Was this money shared amongst everyone affected?

Yes. Every son and daughter of Odi, who came to register in that process, got their own share. From ages 0-18 got N200, 000; 18 and above got N500, 000.

Did the event of that day in any way shape your outlook on life?

The truth about life and the things we have been able to learn about the events of the day is that the government is not being sincere to the people of the Niger Delta. We know that they have never respected our rights. All they do is lie to us. We have learnt to manage what we have left and how to give our children a decent life, and make sure they don’t see the kind of things we saw on that black Saturday.

Were you emotionally affected by the things you saw that Saturday?

The events of that day affected me emotionally, but by the grace of God, I have grown past it. It was 22 years ago. We have slowly walked out of it; but, there are a few things you will see, and it will take your mind back to the events of that day.

People have likened this massacre to the Lekki shootings of October 20, 2020, during the #EndSARS protests. Do you share in this sentiment?

Yes. This is because the same thing soldiers did to us in 1999 was what they did at Lekki. They cannot tell us that the government did not give that instruction. Innocent persons were killed. When will we step out of this page, where a democratically instituted government will wake up and kill its citizens? This is not acceptable; we are not running a military regime. Nobody is being held responsible for all of these killings. Even if ours was worse, what they did at Lekki is unacceptable.

What do you think of the various panels set up by the government to investigate the matter? Do you feel they did enough?

There is no panel that they will put up anywhere in this country that will indict the government. In Rivers State, for instance, Ken Saro-Wiwa was murdered by the government; they killed him unjustifiably. No panel was able to bring him back to life. So, constituting a panel is a waste of time. They come up with different cock-and-bull stories that do nothing but make a joke of the situation.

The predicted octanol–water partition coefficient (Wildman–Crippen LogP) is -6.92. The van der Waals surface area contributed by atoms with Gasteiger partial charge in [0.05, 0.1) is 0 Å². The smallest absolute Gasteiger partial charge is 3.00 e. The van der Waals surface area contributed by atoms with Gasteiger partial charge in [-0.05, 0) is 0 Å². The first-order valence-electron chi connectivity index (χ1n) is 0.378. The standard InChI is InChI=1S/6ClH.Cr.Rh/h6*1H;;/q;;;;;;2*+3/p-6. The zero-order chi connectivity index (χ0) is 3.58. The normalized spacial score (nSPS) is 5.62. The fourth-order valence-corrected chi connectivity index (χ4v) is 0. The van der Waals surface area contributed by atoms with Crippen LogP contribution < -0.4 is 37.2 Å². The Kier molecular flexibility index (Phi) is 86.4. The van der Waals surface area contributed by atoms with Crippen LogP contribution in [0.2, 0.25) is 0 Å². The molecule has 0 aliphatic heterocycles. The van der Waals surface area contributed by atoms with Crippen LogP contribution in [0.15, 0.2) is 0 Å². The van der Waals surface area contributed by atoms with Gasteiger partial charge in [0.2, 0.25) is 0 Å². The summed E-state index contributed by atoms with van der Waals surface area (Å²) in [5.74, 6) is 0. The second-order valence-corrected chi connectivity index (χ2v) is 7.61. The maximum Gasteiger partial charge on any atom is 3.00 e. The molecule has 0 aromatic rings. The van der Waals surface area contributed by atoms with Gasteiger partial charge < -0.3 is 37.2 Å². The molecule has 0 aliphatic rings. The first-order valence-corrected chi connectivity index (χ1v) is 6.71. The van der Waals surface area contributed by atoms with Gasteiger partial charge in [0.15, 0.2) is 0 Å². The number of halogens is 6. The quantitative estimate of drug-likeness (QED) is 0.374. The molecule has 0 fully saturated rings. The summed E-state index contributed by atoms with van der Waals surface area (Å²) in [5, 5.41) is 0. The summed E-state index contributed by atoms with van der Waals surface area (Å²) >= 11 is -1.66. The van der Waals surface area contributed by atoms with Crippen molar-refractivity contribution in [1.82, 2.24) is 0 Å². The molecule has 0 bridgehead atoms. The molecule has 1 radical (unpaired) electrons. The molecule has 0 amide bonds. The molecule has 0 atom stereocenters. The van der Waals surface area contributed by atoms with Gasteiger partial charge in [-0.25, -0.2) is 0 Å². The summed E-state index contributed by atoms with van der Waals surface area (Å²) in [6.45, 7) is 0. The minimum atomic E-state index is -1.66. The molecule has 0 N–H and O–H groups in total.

Some commentators have said that the Odi massacre gave birth to the Niger Delta piracy and militancy in the South-South region of the country. Do you agree?

No. This is not true. Before the massacre at Odi, there was militancy. The boys did not just go to the creeks to vandalise oil pipes and kidnap people; they had reasons. The region has been marginalised from time. Do you know, the wealth, when it comes to the oil sector of this country, lies in the hands of the Niger Delta people, but the common Ijaw man does not have potable water to drink? I can confidently tell you that there are still communities in this time and age in the region that do not have drinkable water? Such communities include the likes of Lobia, Ezetu, Kolama, Ekini, Pere-Toru-Gbeni and a host of others. To travel from Yenagoa to these communities will take between three to four hours on water. There are no access roads; most of them have not set their feet on tarred roads since they were born. Sachet water is sold for N30; these people are forced to survive in very harsh conditions. In the end, they have nothing, as they are mostly poor fishermen. The oil firms pollute the waters, thereby killing the fishes and act like nothing happened and no compensation is paid to help these people cope with life. They do not have farms; they are forced to survive anyway they can. These boys did not know how to break pipes; they were taught by the expatriates. A common Ijaw man does not know how to break pipes; they were taught by others. They drill our oil and run it down to Kaduna, where they have refineries. You expect these boys to be quiet?

Have the people of Odi truly forgiven the Federal Government after the payment of the compensation?

We have decided to move on with life. Whether the government comes in or not, we must survive. So, we keep pushing. We do not have personal grudges against the government. The deed has been done, and so nothing can be changed. We just want to make sure that our children do not go through the pain that we have gone through in the past.

Source: The PUNCH